Is your dog’s or cat’s relationship with its food trying to tell you something?
Pet owners wish only the healthiest, happiest life for their four-legged friend, of course. But not every owner knows how to detect warning signs that might suggest a risk to their pet’s well-being.
A Doctor of Veterinary Medicine (DVM) for more than 25 years, Dr. Leah Montgomery, owner of Riverwood Veterinary Clinic, wants to empower pet owners with the knowledge they need to ensure their beloved companion thrives for as long as possible.
And one of the best ways to do this, she says, is to always pay close attention to your pet’s appetite. If it appears to decrease or change in some unprecedented way, it may not simply be a newfound dietary pickiness, but an indication of a significant problem.
“If they go to their dish, look at it and walk away, or eat a few bites and walk away, or eat their treats just fine but aren’t as interested in their regular food – all of these could signal a complication,” says Montgomery. “Cats might dig beside their dish as if they’re trying to bury their food.”
If you do notice one or more of these behaviours, a good first step is to inspect your pet’s mouth. This may provide a clue as to the root of the problem. But be thorough, advises Montgomery. Too often an owner will only superficially scan part of the mouth, overlooking important indicators of trouble.
“If they’re looking at their pet’s teeth, they might not open the mouth all the way and look at the back teeth. They might just look at the fangs and think, ‘They look good,’” says Montgomery. “Meanwhile, there could be a nasty abscess tooth at the very back of the throat. Or there may be a problem with the tongue and they don’t know how to look underneath the tongue.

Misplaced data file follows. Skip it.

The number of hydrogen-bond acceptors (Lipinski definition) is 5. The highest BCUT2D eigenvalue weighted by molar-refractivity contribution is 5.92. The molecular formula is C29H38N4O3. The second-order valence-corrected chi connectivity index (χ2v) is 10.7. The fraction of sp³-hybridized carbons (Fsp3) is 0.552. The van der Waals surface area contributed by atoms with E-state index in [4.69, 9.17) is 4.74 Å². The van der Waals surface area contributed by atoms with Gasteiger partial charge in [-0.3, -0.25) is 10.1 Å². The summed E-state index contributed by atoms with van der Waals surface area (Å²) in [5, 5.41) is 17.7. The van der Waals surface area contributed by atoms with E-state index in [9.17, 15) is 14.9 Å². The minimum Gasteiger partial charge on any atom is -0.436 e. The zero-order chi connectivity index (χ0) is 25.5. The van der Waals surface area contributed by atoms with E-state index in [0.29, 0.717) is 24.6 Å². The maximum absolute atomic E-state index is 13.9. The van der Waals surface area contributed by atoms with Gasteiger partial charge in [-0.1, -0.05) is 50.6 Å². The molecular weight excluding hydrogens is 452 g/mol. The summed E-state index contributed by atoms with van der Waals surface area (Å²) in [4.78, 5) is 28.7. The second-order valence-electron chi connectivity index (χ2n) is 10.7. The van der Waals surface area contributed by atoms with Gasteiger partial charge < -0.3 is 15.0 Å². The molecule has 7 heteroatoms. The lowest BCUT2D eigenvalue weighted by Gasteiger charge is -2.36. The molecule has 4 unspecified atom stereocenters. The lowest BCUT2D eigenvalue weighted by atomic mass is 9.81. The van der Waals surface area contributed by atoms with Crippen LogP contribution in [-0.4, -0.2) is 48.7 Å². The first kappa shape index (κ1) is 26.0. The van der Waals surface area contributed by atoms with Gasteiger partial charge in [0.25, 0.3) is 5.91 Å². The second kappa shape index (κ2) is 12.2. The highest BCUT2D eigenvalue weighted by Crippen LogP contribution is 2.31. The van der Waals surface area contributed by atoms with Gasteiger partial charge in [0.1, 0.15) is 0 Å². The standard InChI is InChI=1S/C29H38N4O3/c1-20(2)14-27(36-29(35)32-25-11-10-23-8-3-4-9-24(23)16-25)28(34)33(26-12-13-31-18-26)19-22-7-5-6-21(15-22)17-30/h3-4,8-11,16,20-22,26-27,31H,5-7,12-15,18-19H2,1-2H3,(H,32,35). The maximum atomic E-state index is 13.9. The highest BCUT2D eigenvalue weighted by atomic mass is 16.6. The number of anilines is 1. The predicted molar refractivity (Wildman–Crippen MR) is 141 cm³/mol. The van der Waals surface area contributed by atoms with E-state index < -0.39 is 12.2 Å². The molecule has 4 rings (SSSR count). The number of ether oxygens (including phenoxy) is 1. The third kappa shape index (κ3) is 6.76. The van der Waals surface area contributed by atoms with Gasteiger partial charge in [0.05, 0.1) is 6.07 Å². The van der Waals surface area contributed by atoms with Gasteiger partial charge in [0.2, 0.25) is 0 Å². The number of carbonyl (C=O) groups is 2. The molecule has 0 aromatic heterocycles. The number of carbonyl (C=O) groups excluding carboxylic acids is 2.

“I’ve seen instances where a dog has a piece of a stick across the roof of the mouth, because it’s bitten down and it breaks in between their teeth and lodges on the roof of the mouth. After a couple of days, it causes an ulcer.”
Additional warning signs Montgomery suggests all pet owners monitor is sudden drooling, breath “that’s worse than usual,” pawing at the mouth, increased urination or accidents, or if your pet holds its head in a strange way or drops food while eating. Sudden disinterest in toys or playing fetch might also point to an underlying ailment.
Regardless of whether your pet is exhibiting new or strange behaviours, regular check-ups are the best thing you can do to assure its happiness and longevity. Riverwood Veterinary Clinic’s brand-new facility is especially well suited to providing comfort and peace of mind for pets and owners alike during this process.
Riverwood represents the coming together of two top-rated local facilities – Shaughnessy Veterinary Hospital and Meadow Brook Cat Clinic – that are now joined under one roof and one name. Designed and built after the beginning of the COVID-19 pandemic, Riverwood is able to accommodate a degree of interaction between doctor and client that perhaps no one other clinic in the region can.
“We are one of the only – if not the only – clinic that’s allowing clients into the exam rooms face-to-face with the doctors,” explains Montgomery. “I specifically designed the client areas to allow for physical distancing. So, we can have one adult client and the doctor and their pet in the room, and still have enough space for a conversation.”
Just as important is the collective experience of Montgomery and her colleagues.
“We love to collaborate, so if I don’t have an answer, chances are another one of my doctors does. Having such a big team together, and everyone being able to have their areas of expertise and being able to rely on each other – it’s a win-win for our clients and their pets.”
Riverwood Veterinary Clinic is located at 855 Village Dr., Unit 130, Port Coquitlam. For more information and to book an appointment, visit riverwoodvetclinic.com or call 604-945-4949.